Oh! I had almost forgot about the tsunami evacuation fiasco. So, I was on my way to the road to catch the red-eye bus to Salelologa which goes by my village around 3am and I get a call, at 2:45am, from our fearless leader Dale Withington, the country director. He’s telling me that there has been an large earthquake in Chile and that the whole South Pacific could be expecting a tsunami. “Stop all travel, pack up your important belongings including water and food and your EAP (Emergency Action Plan) and seek higher ground immediately. The tsunami is expected to hit at 9am.”
So Talava, who was with me walking to the main road, and I turned back to the house and I told her what Dale had said. She turned on the radio when we got home and sure enough it was a continuous warning that tsunamis were expected in Samoa at 9am and to seek higher ground. She roused the children around 4am and started to pack things into large plastic bags.
I walked down to Tuaia’s (the school vice principal) and knocked on her door. One thing I’ve noticed about Samoans is that they never seem to sleep. If you even whisper someone’s name, they answer as if they were wide-awake all the time. It’s crazy. Right after I had explained the situation, her phone rang. It was her sister calling from another village, saying they were evacuating up the mountain. The radio was switched on and everyone started to rouse sleepily from under their mosquito nets. Large bushes of black hair were thrown hastily into buns and Tuaia’s husband lit up a cigarette.
“We must go to tell the faifeau and they must hit the bell” she said as we walked across the yard in the dark towards the Methodist pastors church. It must have been 4:30 but the house lights were on inside and Asi sat listening to the radio, scratching his white hair with a bored expression on the porch. He already had heard and he was waiting until 5am to ring the bell. Apparently, Digicel (One of Samoa's cell phone companies) had texted all the faifeaus about the tsunami. This was extremely interesting and I still haven’t quite figured it out. The natural disaster warning system is a mass text to the faifeaus of the village and the government does this through the cell phone company? Wow.
We hopped over to Tupolo, the EFKS pastors, across the street and found him and his wife also awake and listening to the news surrounded by snoring children. Tupolo glanced at his phone “Go out and ring the bell, Elisa. Three long, two short. Ua iloa? (Got it?)”. I went out to the bell in the yard, a long rusty pipe suspended on a fetter from a wooden frame, and struck it five times as instructed. Shortly after, Asi rung his bell. It created flame of Gondor chain effect and I could hear bells chiming in nearby villages as the tsunami warning sped across the island.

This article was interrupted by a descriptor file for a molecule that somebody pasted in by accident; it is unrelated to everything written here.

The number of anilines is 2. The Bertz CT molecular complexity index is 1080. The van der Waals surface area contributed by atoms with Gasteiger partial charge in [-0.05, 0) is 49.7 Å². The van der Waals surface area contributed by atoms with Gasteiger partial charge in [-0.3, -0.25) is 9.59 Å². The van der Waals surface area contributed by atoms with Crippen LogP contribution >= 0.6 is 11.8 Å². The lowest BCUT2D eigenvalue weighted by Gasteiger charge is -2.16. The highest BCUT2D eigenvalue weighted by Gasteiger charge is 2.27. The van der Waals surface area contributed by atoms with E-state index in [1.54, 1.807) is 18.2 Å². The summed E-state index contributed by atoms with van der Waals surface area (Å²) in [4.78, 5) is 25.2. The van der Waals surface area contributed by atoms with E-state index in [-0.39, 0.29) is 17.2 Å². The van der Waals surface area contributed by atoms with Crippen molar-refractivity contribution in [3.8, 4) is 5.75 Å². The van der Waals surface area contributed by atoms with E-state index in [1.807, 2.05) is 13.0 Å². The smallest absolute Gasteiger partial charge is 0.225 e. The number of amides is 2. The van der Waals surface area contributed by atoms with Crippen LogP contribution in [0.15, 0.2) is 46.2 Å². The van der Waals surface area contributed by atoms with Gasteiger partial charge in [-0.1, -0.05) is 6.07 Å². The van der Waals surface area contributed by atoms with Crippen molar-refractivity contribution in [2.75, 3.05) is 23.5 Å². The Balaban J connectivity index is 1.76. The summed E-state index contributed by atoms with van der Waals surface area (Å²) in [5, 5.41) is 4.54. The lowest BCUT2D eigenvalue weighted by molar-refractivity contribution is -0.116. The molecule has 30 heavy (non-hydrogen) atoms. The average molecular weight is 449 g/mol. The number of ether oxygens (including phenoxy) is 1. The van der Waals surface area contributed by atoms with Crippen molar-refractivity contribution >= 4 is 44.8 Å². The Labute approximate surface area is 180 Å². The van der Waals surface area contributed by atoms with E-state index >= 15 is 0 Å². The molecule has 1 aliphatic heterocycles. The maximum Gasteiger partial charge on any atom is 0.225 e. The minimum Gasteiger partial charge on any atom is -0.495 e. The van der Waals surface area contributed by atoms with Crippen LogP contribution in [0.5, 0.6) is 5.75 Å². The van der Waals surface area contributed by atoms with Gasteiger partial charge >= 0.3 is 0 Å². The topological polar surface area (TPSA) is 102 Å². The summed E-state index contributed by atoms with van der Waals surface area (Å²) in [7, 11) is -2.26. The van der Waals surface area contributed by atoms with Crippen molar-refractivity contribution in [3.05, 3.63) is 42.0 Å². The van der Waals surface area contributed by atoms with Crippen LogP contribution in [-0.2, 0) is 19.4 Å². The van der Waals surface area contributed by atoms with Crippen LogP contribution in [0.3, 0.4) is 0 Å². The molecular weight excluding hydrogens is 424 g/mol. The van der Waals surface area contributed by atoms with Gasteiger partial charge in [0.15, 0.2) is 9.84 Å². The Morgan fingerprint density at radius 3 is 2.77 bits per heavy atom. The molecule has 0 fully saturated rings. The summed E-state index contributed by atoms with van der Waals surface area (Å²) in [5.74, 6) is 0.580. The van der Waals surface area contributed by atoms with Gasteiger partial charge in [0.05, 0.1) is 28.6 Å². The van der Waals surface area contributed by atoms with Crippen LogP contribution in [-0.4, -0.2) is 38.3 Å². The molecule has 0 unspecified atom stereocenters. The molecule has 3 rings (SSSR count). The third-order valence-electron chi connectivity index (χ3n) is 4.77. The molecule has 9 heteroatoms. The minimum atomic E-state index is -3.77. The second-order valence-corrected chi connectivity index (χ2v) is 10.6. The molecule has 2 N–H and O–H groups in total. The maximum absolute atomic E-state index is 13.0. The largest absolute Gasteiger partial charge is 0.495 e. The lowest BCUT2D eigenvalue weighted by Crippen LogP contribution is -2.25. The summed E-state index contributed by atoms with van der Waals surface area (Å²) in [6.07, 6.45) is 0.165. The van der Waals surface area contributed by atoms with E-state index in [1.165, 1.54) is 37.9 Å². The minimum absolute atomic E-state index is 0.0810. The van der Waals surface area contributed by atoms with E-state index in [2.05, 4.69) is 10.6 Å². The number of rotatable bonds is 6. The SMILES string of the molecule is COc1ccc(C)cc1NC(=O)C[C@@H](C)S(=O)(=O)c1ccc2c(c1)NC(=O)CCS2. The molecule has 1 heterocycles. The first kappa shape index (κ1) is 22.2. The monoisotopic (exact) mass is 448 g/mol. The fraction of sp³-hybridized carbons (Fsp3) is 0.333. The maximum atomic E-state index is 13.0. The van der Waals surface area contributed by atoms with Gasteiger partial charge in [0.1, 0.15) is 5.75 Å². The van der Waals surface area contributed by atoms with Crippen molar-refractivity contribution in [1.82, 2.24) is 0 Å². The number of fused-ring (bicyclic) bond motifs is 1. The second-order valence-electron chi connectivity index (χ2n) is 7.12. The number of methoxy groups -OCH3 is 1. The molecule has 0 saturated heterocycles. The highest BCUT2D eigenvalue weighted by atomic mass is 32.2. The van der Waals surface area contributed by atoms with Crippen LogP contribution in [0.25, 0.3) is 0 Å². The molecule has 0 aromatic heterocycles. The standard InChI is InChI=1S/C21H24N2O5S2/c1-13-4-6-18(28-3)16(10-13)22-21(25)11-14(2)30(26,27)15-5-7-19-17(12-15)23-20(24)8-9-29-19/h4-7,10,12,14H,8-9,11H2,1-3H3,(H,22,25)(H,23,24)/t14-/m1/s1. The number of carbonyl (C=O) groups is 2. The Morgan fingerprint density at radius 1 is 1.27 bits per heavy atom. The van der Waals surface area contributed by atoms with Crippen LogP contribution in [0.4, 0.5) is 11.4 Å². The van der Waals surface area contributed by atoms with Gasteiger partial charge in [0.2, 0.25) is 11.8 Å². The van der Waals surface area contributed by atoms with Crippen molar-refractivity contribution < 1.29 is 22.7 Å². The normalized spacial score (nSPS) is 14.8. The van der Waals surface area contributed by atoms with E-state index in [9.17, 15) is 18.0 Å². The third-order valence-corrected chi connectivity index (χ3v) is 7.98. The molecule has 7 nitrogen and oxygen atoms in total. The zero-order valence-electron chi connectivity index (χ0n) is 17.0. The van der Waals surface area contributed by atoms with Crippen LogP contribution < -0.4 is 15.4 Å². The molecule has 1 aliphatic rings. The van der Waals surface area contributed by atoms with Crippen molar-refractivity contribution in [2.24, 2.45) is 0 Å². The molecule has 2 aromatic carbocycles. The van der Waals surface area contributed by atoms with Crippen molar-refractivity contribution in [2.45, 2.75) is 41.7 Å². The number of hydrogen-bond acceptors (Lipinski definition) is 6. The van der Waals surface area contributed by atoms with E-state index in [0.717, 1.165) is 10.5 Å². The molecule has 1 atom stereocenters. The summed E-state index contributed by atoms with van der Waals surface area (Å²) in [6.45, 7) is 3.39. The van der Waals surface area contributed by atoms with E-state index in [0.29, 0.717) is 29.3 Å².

The rest of the early morning was spent tossing random things into a duffel to take with me up the mountain. I filled up all my water bottles, brought my packet of water sanitation tablets, all the first aid supplies, good shoes, warm clothes, ie lava lavas (wrap around fabric), my laptop, camera, and some family photos I had on my wall, tucked Lulu into a cardboard box with some food and met the rest of the family out on the lawn. The house had been secured, all the windows shut, the dvd player wrapped in plastic bags and put away in a drawer and all the food in the house had been taken with us. We lugged everything on our backs for a half an hour’s walk up a steep hill to the last fale in the village before the plantations. There were already four or five families there, spread out and talking softly. Our bags were stowed away in a room with piles of others and we were all given cups of hot cocoa to sip. Our numbers steadily grew and by the time the sun had risen, there were at least 15 families crowded into four fales, the children chasing each other outside.
10 o’clock came and there was still no tsunami and it looked like there would not be one at all. The tension quickly withdrew into relief, which then turned into irritation at all the worry for nothing. When the official “all clear” everyone trudged back down the hill to their houses and clean the mess they had made in their haste to evacuate.